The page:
Is capitalism and environmental sustainability compatible?Yes or no and explain why.

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litteacher8's profile pic

litteacher8 | High School Teacher | (Level 3) Distinguished Educator

Posted on

Poster 3 makes some good arguments, but I would argue that capitalism and environmental sustainability are not compatible. Capitalism is the free reign of business interests. If something makes money, businesses will do it. They will do whatever they can to reduce costs. It is normally much more expensive to produce a product or service in an environmentally friendly way. There are exceptions. In some cases, businesses produce green products and charge a premium for them, because they are catering to environmentally conscience customers.
ms-mcgregor's profile pic

ms-mcgregor | High School Teacher | (Level 1) Educator Emeritus

Posted on

If something is not done soon to sustain the environment, there will be no capitalism--or any economic system for that matter because the earth as we know it will cease to exist. One of the reasons that the environment has become such as issue is that it has been more costly to include environmental practices that are cost-effective in production of goods and services. Today, with the environment changing rapidly and the effect of global warming becoming evident, if companies want to survive they will have to find ways of working with the environment or they will be out of business because there will be no one to buy their products. Many people forget that the system of capitalism works not only because people compete in the marketplace, but also that there are large markets in which to compete. When the environmental damage forces economic change, the markets will either change with them or there will be no markets and businesses will die.

enotechris's profile pic

enotechris | College Teacher | (Level 2) Senior Educator

Posted on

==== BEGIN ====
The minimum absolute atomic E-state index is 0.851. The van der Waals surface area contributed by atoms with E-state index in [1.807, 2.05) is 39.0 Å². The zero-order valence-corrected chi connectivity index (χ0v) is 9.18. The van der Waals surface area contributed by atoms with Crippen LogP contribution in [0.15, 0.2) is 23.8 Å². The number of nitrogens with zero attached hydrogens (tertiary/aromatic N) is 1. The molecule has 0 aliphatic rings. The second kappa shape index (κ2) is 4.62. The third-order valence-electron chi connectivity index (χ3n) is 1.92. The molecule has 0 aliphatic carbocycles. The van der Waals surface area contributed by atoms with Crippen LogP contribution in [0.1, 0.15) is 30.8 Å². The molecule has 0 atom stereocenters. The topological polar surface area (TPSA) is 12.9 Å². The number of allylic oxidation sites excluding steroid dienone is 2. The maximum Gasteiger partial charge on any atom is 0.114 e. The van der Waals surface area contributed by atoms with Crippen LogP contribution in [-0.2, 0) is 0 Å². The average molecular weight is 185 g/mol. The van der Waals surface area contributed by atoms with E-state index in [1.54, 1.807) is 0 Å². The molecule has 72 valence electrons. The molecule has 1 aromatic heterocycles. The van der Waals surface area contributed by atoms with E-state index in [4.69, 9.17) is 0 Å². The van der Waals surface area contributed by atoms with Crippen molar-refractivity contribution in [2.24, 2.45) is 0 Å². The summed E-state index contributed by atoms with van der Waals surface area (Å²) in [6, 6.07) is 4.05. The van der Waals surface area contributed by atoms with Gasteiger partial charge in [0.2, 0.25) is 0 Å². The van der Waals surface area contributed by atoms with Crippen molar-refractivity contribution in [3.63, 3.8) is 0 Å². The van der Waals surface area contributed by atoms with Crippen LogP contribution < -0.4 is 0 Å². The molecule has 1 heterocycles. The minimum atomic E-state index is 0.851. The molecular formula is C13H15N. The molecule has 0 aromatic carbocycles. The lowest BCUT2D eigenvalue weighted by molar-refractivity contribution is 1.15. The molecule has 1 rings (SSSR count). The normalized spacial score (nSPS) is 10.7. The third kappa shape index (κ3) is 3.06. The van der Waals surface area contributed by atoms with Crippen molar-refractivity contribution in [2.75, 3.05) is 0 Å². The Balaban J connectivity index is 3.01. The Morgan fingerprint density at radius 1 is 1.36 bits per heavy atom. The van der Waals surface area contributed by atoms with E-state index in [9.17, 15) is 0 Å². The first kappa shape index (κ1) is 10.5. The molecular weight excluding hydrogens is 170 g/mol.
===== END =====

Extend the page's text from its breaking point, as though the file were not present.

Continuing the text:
Yes. A capitalist economic system provides the freedom necessary for business to operate, allowing them to choose the means of production and distribution for the sake of profit. That does not include the power to violate rights; damaging the environment for the sake of the bottom line is not only bad business, it's illegal.  A wise company is not bound to "profit at all costs," and is aware of the marketplace demands.  It will be, so it can fulfill the market's demands and make a profit.  In the case of environmental sustainability, for example, Toyota makes Priuses because there's a demand for them, and in fulfilling that demand Toyota will make money.  You buy Priuses because you want to save money on gas AND you want to minimize carbon impact on the environment. This is sometimes referred to as "voting with dollars."  However, the critical question is: are you willing to pay more for a Prius than a comparable conventional car?  To generalize, are you willing to pay more for environmentally sound products? The "more that you pay" is the additional cost companies will have to pass on to you the consumer to create sustainability.  If people aren't willing to bear that cost, no economic system will bring it about (and please don't consider having government try to do it through some "quasi-social" program. They're in the process of trying to bail out GM, who caused a good portion of the problem to begin with.)

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